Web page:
Finally, the little bully disrupted the scene himself, rushing through the grass toward his sister. Tiger heard him coming and took off, ears slicked back like a race horse. “You little rascal,” Adam said to the fuzzy, black kitten, as he stopped to clean his face after deposing his sister. Stopping in mid motion, with his little paw poised in front of his mouth, the bully looked over at Adam as if suddenly aware of him for the first time. “Yes, you are the little punk of the litter, aren’t you,” he told the kitten with an amused smile.

Sighing softly, the dark-haired young man eased himself down onto his butt to rest his legs. The motion and noise sent the black kitten tearing off toward its mother like a bat out of hell. Several of the other kittens scrambled, and Cocoa raised herself up, immediately alert. “It’s okay,” Adam assured the four-legged bunch, raising his hands to show he was no threat.

A while later, Cocoa rose from her seated position and slowly walked away, back toward the woods on the far end of the garage. She looked over her shoulder several times to make sure Adam wasn’t pursuing her and gave several sweet, soft meows to make sure her litter did follow. They, of course, took their time, stopping to tussle and tumble along the way. Bully wrestled with the smaller tabby before taking down his turtle-shell sibling again. Then he proceeded to dart around in a quick figure eight, as if displaying his prowress to the other kittens, or perhaps to the strange, two-legged giant who’d scared him earlier.

As Adam watched the group go, a faint smile spread across his face. “Bye guys,” he said softly, not realizing yet just how relaxed and content he felt. As he began to stand up, Tiger stopped midway to the woods and looked back at Adam as if she’d heard him. As her siblings trailed after their mother into the trees, the little tabby scampered across the grass and slowed to a trot as she neared Adam. She stopped five feet from him, and they looked at each other. Knowing it would scare the kitten off, Adam went ahead and stood up the rest of the way. But, the inquisitive, little kitty just looked at him and meowed once.

Adam took a step toward the furry tabby and started to ask if he could pet her. But the action frightened the formerly-bold animal, and she fled quickly after her mother. Watching her go, Adam had to laugh to himself. “If I didn’t know better,” he said out loud, “I’d swear she just said goodbye back to me.” Chuckling again, Adam turned and walked back into his parents’ house.

He was all the way inside and heading toward the refridgerator when Adam remembered his previous plans for the afternoon. Turning, he saw the stack of papers on the kitchen island, and he ruffled through them slowly. Looking at them in his current state of ease, the notes and letters seemed starkly harsh, troubling. A voice in his head told him not to get second thoughts just because he had gotten sappy about some silly kittens, and Adam turned back toward the door.

“Wait,” he said, stopping and turning back to the papers. Come on, we’ve been through this, the voice said, and Adam spun again and walked toward the door. You know what you have to do…you know it’s the right thing. Just do it. “I know,” Adam murmured, but he hesitated anyway. As he paused there with his hand on the knob of the back door, the phone rang.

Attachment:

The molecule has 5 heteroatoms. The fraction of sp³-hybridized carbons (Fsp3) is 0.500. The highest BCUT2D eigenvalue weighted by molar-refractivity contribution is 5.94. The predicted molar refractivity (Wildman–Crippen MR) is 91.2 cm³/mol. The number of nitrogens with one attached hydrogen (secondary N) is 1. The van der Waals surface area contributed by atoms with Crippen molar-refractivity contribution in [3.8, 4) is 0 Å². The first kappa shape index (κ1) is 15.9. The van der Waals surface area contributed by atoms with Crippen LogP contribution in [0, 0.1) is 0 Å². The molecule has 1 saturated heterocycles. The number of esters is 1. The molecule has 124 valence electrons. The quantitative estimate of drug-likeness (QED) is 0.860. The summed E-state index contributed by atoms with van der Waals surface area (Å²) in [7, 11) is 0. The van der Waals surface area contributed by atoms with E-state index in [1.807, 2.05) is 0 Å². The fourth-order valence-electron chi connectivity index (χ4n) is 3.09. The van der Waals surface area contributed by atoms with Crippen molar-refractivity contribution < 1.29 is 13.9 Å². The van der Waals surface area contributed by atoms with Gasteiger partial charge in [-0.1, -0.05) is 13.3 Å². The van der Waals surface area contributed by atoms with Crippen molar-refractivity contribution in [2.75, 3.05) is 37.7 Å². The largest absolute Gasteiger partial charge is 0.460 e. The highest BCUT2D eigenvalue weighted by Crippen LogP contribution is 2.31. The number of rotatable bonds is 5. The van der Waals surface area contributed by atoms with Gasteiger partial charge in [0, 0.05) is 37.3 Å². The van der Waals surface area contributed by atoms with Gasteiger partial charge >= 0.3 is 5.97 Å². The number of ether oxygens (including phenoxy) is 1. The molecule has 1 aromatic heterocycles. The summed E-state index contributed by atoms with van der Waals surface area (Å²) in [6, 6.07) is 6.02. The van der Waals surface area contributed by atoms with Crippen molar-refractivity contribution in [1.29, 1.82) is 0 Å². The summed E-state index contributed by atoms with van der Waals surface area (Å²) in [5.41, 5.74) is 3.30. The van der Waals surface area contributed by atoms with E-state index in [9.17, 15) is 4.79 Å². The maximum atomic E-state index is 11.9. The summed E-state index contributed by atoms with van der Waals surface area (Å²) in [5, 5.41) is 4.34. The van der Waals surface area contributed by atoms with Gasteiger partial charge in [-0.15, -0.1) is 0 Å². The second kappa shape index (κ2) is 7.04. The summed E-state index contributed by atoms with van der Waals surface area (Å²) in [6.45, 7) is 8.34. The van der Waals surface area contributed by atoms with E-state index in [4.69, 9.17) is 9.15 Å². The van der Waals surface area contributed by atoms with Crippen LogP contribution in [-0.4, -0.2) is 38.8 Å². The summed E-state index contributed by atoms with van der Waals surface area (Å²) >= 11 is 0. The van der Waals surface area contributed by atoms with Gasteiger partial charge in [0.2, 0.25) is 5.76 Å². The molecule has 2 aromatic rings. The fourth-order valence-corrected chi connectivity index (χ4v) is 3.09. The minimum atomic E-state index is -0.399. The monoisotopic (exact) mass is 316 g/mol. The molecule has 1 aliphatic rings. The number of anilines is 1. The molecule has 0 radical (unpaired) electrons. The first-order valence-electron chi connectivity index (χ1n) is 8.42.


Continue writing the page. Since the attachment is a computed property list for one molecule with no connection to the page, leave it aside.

“Hello,” Adam answered it, after debating for two rings whether or not he should.

“Oh good, you’re home,” his mother’s voice said from the other end. “I was afraid you wouldn’t be there.” There was true emotion in her voice. “I just wanted to let you know we got here safely,” she added.

Amused and slightly annoyed at the same time—his mother always called to check in with him when she and his father went away—Adam said, “Okay, thanks.” He looked across the kitchen at the pile of papers on the island.

“We’ll see you Monday, okay?”

“Okay Mom,” he answered, getting ready to say goodbye.



“Are you okay?” his mother asked.

“Yeah,” he answered automatically, then added, “sure, I’m fine,” with a bit more feeling.

“Also, I forgot to ask you before we left, but if you have time, could you mow the grass some time this weekend?”

“Sure mom.”

“Thanks. Okay, we’ll see you then. Have a good weekend. Bye-bye, son.”

“Bye Mom.” Adam hung up the phone and looked at it for several minutes, a jumble of thoughts swimming in his brain. Idly, he walked outside and up to the garage door again. Squatting down, he picked up the note he’d written to tape on the door and read it again.

“DANGER: Do not enter garage. Carbon Monoxide fumes inside. Call fire department."

Thoughts and images swirled in his mind again: Tiger running up and meowing “goodbye” at him; his mother’s voice echoing in his ears, “have a good weekend”; the kids in his youth group wondering why he wasn’t at church on Sunday; his parents finding his note.

Adam shook his head and came back to the present and found himself standing over the trash can in the kitchen. Sighing deeply, he slowly tore up the note and threw it away. He stood there for another minute, staring silently after the bits of paper, then he turned away. Grabbing the stack of writings from the kitchen island, Adam went downstairs to his bedroom and put them in the chest at the foot of his bed, sliding them under his model-building supplies.

It was then that the impact of what he was doing set in with Adam. After so much thought and planning, so much waffling and pondering, now he was changing his mind once again. So now what are you going to do? It was a good question, and Adam wasn’t sure. But he did know he wasn’t going to die today, not after all. Heading back upstairs, he opened the doors to the entertainment system and grabbed the remote.

“I guess I’ll watch some TV and then go mow the grass,” he told himself. Laying down on the couch, Adam flipped on HBO and was asleep within five minutes.

© Hylo Bates, 2002